So that should be a piece of cake, right? According to the documentation, simply adding color='black' to the LineStim should do the trick. Go ahead ant try it:

In [ ]:
mon = monitors.Monitor('My screen', width=37.5, distance=57)
mon.setSizePix((1280,1024))
win = visual.Window(units='deg', monitor=mon)

# make stimulic
fix_hor = visual.Line(win, start=(-.3, 0), end=(.3, 0), lineColor='black')
fix_ver = visual.Line(win, start=(0, -.3), end=(0, .3), lineColor='black')
radial = visual.RadialStim(win, size=(3,3), pos=(-4, 0))
gabor = visual.GratingStim(win, mask='gauss', size=(3,3), pos=(4, 0))

# draw stimuli
fix_hor.draw()
fix_ver.draw()
radial.draw()
gabor.draw()

win.flip()
event.waitKeys()
win.close()


You should get an error along the lines of

TypeError: __init__() got an unexpected keyword argument 'color'

*(Because of this error, the window remains open -- simply restart the kernel to kill it, and reimport all modules at Quick setup.)

So now what? You need that black fixation cross real bad. Notice the error message tells you the whole hierarchy of how the problem came about:

• it started with fix_hor = visual.Line(win, start=(-.3, 0), end=(.3, 0), color='black') -- clearly due to the color keyword cause it used to work before
• which called ShapeStim.__init__(self, win, **kwargs) and that raised an error.

If you were to check out ShapeStim's documentation, you'd see that ShapeStim only accepts fillColor and lineColor but not color keywords (even though later in the documentation it seems as if there were a color keyword too -- yet another bug).

OK, so if you don't care, just use lineColor='black' and it will do the job.

However, consider that Jon Peirce and other people has put lots of love in creating PsychoPy. If you find something not working, why not let them know? You can easily report bugs on Psychopy's GitHub repo or, if you're not confident there is a bug, just post it on the Psychopy's help forum.

But the best of all is trying to fix it yourself, and reporting the bug together with a fix. That way you help not only yourself, but also many other users. Let's see if we can fix this one. First, notice that the problem is that ShapeStim does not recognize the color keyword. We are not going to mess with ShapeStim because it has fillColor and lineColor for a reason. So instead we can modify Line to accept this keyword. So -- open up the file where Line is defined and change it. In my case, this is C:\Miniconda32\envs\psychopy\lib\site-packages\psychopy\visual\line.py.

Simply insert color=None in def __init__() (line 21 in my case), and kwargs['lineColor'] = color just below kwargs['fillColor'] = None (line 50) and self.color = self.lineColor right after calling ShapeStim.__init__() (line 51). That's it! Just restart the kernel in this notebook, reimport all packages at the top (to update them with this change), and run the code above again. That should run now.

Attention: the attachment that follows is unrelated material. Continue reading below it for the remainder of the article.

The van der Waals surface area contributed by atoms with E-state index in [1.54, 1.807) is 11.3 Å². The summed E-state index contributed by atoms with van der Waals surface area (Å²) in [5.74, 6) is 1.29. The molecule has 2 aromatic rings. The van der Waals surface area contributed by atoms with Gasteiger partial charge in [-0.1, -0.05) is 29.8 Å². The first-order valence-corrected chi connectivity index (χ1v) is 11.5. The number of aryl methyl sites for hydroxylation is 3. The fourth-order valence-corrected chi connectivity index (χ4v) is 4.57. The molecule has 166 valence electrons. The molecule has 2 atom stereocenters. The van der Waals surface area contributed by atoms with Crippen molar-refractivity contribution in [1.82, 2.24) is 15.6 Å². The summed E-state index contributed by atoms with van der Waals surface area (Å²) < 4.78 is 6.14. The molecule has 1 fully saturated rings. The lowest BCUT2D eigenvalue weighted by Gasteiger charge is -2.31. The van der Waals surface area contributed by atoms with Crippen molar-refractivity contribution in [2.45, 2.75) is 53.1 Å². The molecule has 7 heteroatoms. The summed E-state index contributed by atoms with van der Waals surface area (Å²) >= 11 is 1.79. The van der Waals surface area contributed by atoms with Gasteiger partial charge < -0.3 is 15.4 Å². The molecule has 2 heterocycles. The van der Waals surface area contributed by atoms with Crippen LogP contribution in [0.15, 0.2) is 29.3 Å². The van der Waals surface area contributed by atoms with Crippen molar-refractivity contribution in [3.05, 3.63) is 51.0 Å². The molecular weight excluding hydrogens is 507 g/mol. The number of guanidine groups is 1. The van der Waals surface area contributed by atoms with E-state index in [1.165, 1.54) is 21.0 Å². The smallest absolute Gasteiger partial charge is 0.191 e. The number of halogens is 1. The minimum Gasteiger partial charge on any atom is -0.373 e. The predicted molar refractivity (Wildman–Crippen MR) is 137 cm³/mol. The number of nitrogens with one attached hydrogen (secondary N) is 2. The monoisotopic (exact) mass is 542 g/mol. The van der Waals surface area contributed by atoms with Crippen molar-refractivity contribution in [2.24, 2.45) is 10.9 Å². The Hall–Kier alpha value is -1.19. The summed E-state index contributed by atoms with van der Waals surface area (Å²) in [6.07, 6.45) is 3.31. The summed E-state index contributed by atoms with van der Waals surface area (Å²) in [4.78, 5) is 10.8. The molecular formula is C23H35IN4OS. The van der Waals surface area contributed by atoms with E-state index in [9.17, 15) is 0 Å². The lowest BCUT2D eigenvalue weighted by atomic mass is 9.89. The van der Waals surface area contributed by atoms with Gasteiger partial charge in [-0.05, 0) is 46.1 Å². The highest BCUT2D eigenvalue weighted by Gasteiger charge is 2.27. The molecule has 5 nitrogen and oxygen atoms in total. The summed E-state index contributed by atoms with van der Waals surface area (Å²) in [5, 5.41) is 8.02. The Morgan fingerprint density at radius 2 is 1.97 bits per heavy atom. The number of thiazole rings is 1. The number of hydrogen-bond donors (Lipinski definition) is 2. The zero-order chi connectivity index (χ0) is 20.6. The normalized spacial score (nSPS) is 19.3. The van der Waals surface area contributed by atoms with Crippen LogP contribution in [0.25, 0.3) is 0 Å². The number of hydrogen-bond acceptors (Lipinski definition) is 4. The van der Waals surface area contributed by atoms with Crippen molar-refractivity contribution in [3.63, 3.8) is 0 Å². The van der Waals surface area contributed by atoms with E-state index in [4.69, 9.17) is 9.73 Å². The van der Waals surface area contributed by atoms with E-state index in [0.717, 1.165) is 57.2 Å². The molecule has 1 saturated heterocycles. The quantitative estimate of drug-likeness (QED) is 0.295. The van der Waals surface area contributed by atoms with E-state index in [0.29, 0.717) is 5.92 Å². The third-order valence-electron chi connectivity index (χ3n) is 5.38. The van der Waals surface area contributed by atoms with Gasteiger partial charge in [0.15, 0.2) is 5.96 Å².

Note that this is not the full fix yet because we still need to include colorSpace keyword and also functions such as setColor and setColorSpace, and there may be yet other compactibility issues to verify. But for our modest purposes, it's fixed!

Let it be a lesson for you as well about the whole idea behind open source -- if something is not working, just open the source file and fix it. You're in control here. Now go ahead and fix a bug in your Windows or OS X.

Advanced. The proper way to submit you fixes is by forking the repo, making a patch, and submitting a pull request, as explained on GitHub's help.

# Exercise 4: Hinton's "Lilac Chaser"¶

In this exercise, we will create the famous Hinton's "Lilac Chaser". The display consists of 12 equally-spaced blurry pink dots on a larger circle (on a light gray background). Dots are disappearing one after another to create an illusion of a green dot moving.

## Hints¶

If your math is a bit rusty at the moment, here is how to find the coordinates for placing the pink dots on a circle:

In [ ]:
r = 5  # radius of the big circle
ncircles = 12
angle = 2 * np.pi / ncircles  # angle between two pink dots in radians

for i in range(ncircles):
pos = (r*np.cos(angle*i), r*np.sin(angle*i))


## Part 1¶

Draw 12 equally-spaced dots on a larger circle. (Don't worry about making them blurry for now.) Also make a fixation spot.

## Solution¶

In [ ]:
mon = monitors.Monitor('My screen', width=37.5, distance=57)
mon.setSizePix((1280,1024))
win = visual.Window(color='lightgray', units='deg', monitor=mon)

# draw a fixation
fix = visual.Circle(win, radius=.1, fillColor='black')
fix.draw()

r = 5  # radius of the larger circle
ncircles = 12
angle = 2 * np.pi / ncircles

# make and draw stimuli
for i in range(ncircles):
pos = (r*np.cos(angle*i), r*np.sin(angle*i))
circle = visual.Circle(win, radius=.5, fillColor='purple', lineColor='purple', pos=pos)
circle.draw()

win.flip()
event.waitKeys()
win.close()


## Part 2¶

Make dots disappear one at a time.

## Solution¶

In [ ]:
mon = monitors.Monitor('My screen', width=37.5, distance=57)
mon.setSizePix((1280,1024))
win = visual.Window(color='lightgray', units='deg', monitor=mon)

# make a fixation
fix = visual.Circle(win, radius=.1, fillColor='black')

r = 5  # radius of the larger circle
ncircles = 12
angle = 2 * np.pi / ncircles

# make and draw stimuli
dis = 0  # which one will disappear

while len(event.getKeys()) == 0:
for i in range(ncircles):
if i != dis:
pos = (r*np.cos(angle*i), r*np.sin(angle*i))
circle = visual.Circle(win, radius=.5, fillColor='purple', lineColor='purple', pos=pos)
circle.draw()
dis = (dis + 1) % ncircles
fix.draw()
win.flip()
core.wait(.1)

win.close()


## Part 3 (advanced)¶

Optimize your code; make dots blurry.

## Solution¶

In [ ]:
mon = monitors.Monitor('My screen', width=37.5, distance=57)
mon.setSizePix((1280,1024))
win = visual.Window(color='lightgray', units='deg', monitor=mon)

r = 5  # radius of the larger circle
ncircles = 12
angle = 2 * np.pi / ncircles

# make a stimuli
fix = visual.Circle(win, radius=.1, fillColor='black')
circle = visual.GratingStim(win, size=(2,2), tex=None, mask='gauss', color='purple')

# make and draw stimuli
dis = 0  # which one will disappear

while len(event.getKeys()) == 0:
for i in range(ncircles):
if i != dis:
pos = (r*np.cos(angle*i), r*np.sin(angle*i))
circle.setPos(pos)
circle.draw()
dis = (dis + 1) % ncircles
fix.draw()
win.flip()
core.wait(.1)

win.close()


# Resources¶

• PsychoPy
• Documentation
• Help forum
• Where are all my packages? import site; print site.getsitepackages()
• GitHub repository with the latest (but unstable) version of Psychopy where bugs might have been fixed
• Report bugs
• Cite PsychoPy in your papers (at least one of the folllowing):

• Peirce, JW (2007) PsychoPy - Psychophysics software in Python. J Neurosci Methods, 162(1-2):8-13
• Peirce JW (2009) Generating stimuli for neuroscience using PsychoPy. Front. Neuroinform. 2:10. doi:10.3389/neuro.11.010.2008